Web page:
Following last week’s exciting trip to Spain, I had a marvellously luxurious weekend at the local Tewkesbury Park Hotel to celebrate a family birthday. All of this travel and excitement is experimental for me as I have been a bit housebound over the last few years for various reasons.
While some of our group played golf and some had spa treatments or relaxed, I went for a stroll around the grounds with my camera. Being set high on a hill there are amazing views, towards the Malvern Hills, Brecon Beacons, River Severn and Tewkesbury itself.Global Footsteps.
There is also a fascinating history in the hotel site too. I am one of those people who has to find out as much as I can about everywhere I go, so I started to delve. I was thrilled to discover that recorded history goes back to when the park was enclosed between 1185 and 1187. The park covered 200 acres then and was stocked with deer. By the late 14th century there was a large medieval timber and stone manor house on the site, which was called Tewkesbury Lodge. By 1540 records taken after the dissolution of the Monasteries showed that the deer park covered 80 acres with the rest being agricultural. There are no records of deer at the park after that.
The original manor house was at times owned by the crown or by the abbey as well as private individuals including the Clare family who used it as a hunting lodge.
But, one of the most fascinating owners for me was Edward, Baron Le Despenser, who died in his 30’s in 1375. He has a beautiful monument known as ‘The Kneeling Knight’, in Tewkesbury Abbey, which I have often admired. It seems unusual for a knight to be depicted kneeling above a chapel.
At some point the medieval house was demolished, and the present building was built in the 18th century by the Wall family. The last private owner was Violet Sargeaunt who lived there from 1933 until her death in 1973. Finally, a superb golf course was developed, which opened in 1976 and the hotel prospered alongside it.
I walked down to the heart-wrenching field that lies at the foot of the hotel’s driveway. It is called Bloody Meadow and it recalls The Battle of Tewkesbury which brought to an end the Wars of the Roses between the house of York (white rose symbol) and the house of Lancaster (red rose symbol). The Yorkist King Edward 1V was victorious, while Edward, Prince of Wales, son of Henry V1 and last Lancastrian heir to the throne, was killed, aged just 17. His burial place lies in Tewkesbury Abbey with a Latin inscription which translates as,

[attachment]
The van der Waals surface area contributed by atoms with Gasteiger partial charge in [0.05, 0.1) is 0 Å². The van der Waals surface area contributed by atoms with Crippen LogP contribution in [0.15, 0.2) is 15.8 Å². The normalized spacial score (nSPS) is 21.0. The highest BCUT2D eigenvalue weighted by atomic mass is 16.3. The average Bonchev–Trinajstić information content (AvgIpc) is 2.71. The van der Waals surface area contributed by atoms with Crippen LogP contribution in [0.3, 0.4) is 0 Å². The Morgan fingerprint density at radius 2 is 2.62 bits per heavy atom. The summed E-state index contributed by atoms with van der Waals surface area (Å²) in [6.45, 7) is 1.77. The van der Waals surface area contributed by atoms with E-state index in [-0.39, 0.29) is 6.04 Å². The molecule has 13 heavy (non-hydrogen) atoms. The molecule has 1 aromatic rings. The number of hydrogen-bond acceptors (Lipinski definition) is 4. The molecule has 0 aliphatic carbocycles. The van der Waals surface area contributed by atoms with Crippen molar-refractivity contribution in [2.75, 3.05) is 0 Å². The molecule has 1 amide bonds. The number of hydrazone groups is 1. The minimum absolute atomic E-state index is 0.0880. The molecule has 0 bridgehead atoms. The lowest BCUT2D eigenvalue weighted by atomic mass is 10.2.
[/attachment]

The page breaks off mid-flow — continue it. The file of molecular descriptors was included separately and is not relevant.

“Here lies Edward, Prince of Wales, cruelly slain whilst but a youth, Anno Domine 1471, May fourth. Alas the savagery of men. Thou art the soul light of thy Mother, and the last hope of thy race.”
Also in Tewkesbury Abbey high up on the ceiling there is a spectacular carving which shows the badge of Edward 1V, the ‘sunne in splendour’. It is admirable on the one hand that both winner and loser are remembered in the Abbey, but I find it rather gloating that the massive ‘sunne in splendour’ dominates the roofspace and ‘lords it’ forever over the poor defeated young prince.
At the entrance to the ‘Bloody Meadow’, a commemorative plaque on the fence reads,
The field has been called the bloody meadow for more than 500 years, and tradition says that it is the meadow where so many were taken and slain. This is possibly where Edward, Prince of Wales, met his death. Other Lancastrians killed in the field almost certainly in the rout, include the Earl of Devonshire, The Marquis of Dorset and Sir William Rous.
The field is long and constricted, a death trap for men who are edging backwards whilst trying to avoid lethal blows. How many fell is not recorded. Only important people were named. Those who escaped the Bloody Meadow were faced with crossing the Mill Avon, and many drowned.
I took photos here but felt incredibly sad for the common soldiers who were buried in this meadow in anonymous pits while the nobles were interred in the Abbey and its graveyard.
When I left the hotel, I stopped at the roundabout on the outskirts of Tewkesbury to marvel at the commemorative sculptures officially called the Arrivall. I like to call them Victor and Vanquished. This is a high vantage point from where the army of King Edward 1V could have seen the Duke of Somerset leading King Henry V1’s ill-fated army.
I have written about this sculpture before but on this day, being Remembrance Sunday, it was embellished with a ‘Lest we forget flag’, which somehow just reinforced the ongoing inevitability, futility, and tragedy of war for me.
Victor represents the Yorkist army under Edward IV and is located on the roundabout itself. This part of the sculpture shows a horse and rider, the rider has a traditional lance with a pennant on top.
Vanquished, that represents the defeated Lancastrian army. This army was led by the Duke of Somerset, supporting Henry VI. Vanquished is a riderless horse, with its head bowed and a lance leaning on its back.history of this fascinating area.